Hindgut fermentation in pigs induced by diets with different sources of starch

J. Suárez-Belloch, S. Doti, N. Rodríguez-Romero, J. A. Guada, M. Fondevila, M. A. Latorre

Abstract


A proportion of dietary starch reaches the hindgut, being fermented there. The characteristics of in vitro caecal fermentation and microbial community in pigs given different sources of starch were studied. Twenty-four Duroc × (Landrace × Large White) gilts given diets based on barley (B), broken rice (R), maize (M) or peas (P) (n=6) for five weeks were slaughtered with 93.6 ± 6.41 kg. No differences (p>0.10) were recorded in caecal pH, total short chain fatty acid (SCFA) and total bacterial concentration, nor in in vitro gas production from caecal contents, indicating the lack of a quantitative dietary effect on caecal environment. This could be partly due to the length of fasting time before slaughter (around 10 h). Molar SCFA proportions did not differ among diets; however, relative proportion of Lactobacillus sobrius/amylovorus as the species-type in starch digestion in hindgut of pigs, was highest with P diet (p = 0.010), and gas production from potato starch as substrate with P diet was highest at 2 h incubation (p = 0.012), and higher than B and R diets at 4 (p = 0.055) and 6 (p = 0.10) h incubation. Caecal bacterial biodiversity was higher for M and R diets than for P and B diets (Shannon index, p = 0.003). Sources of resistant or slowly digestible starch such as peas promote a microbial community with a different profile and higher capacity to ferment the starch arriving to the organ than other sources which are mostly digested in the small gut.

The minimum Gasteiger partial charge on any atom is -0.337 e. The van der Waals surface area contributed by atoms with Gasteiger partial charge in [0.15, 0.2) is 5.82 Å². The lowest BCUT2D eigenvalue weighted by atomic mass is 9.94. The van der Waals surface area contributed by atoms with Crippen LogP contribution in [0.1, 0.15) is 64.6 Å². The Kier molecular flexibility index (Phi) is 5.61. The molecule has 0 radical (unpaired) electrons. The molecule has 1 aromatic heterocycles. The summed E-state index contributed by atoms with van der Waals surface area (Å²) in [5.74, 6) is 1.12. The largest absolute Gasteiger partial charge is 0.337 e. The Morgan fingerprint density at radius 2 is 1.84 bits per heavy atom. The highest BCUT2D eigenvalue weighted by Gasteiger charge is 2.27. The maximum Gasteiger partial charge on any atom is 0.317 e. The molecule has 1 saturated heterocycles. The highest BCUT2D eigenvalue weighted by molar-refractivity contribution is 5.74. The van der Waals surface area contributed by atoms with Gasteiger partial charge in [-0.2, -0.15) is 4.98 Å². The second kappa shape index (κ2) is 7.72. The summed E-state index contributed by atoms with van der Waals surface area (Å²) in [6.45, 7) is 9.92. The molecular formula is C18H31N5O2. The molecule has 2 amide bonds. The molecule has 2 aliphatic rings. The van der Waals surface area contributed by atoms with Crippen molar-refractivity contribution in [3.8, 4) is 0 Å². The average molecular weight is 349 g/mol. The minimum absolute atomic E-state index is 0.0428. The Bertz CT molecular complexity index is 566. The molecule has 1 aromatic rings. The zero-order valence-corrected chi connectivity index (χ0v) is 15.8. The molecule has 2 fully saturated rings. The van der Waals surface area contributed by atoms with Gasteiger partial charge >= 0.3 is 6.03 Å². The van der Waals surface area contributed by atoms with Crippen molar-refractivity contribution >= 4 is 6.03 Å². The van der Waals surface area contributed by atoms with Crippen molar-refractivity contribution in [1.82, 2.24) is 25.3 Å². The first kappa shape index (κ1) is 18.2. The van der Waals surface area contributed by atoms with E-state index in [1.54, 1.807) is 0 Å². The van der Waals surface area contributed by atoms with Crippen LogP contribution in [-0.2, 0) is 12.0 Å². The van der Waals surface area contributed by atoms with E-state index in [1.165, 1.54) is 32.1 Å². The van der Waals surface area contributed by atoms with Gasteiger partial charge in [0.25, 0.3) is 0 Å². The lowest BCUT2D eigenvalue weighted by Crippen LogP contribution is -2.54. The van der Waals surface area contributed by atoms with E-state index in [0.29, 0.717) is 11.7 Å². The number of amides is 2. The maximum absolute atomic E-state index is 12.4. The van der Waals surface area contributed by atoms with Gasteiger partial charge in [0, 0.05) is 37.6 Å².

Keywords


gilts; caecal fermentation; starch; in vitro; bacterial diversity

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References


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DOI: 10.5424/sjar/2013113-3958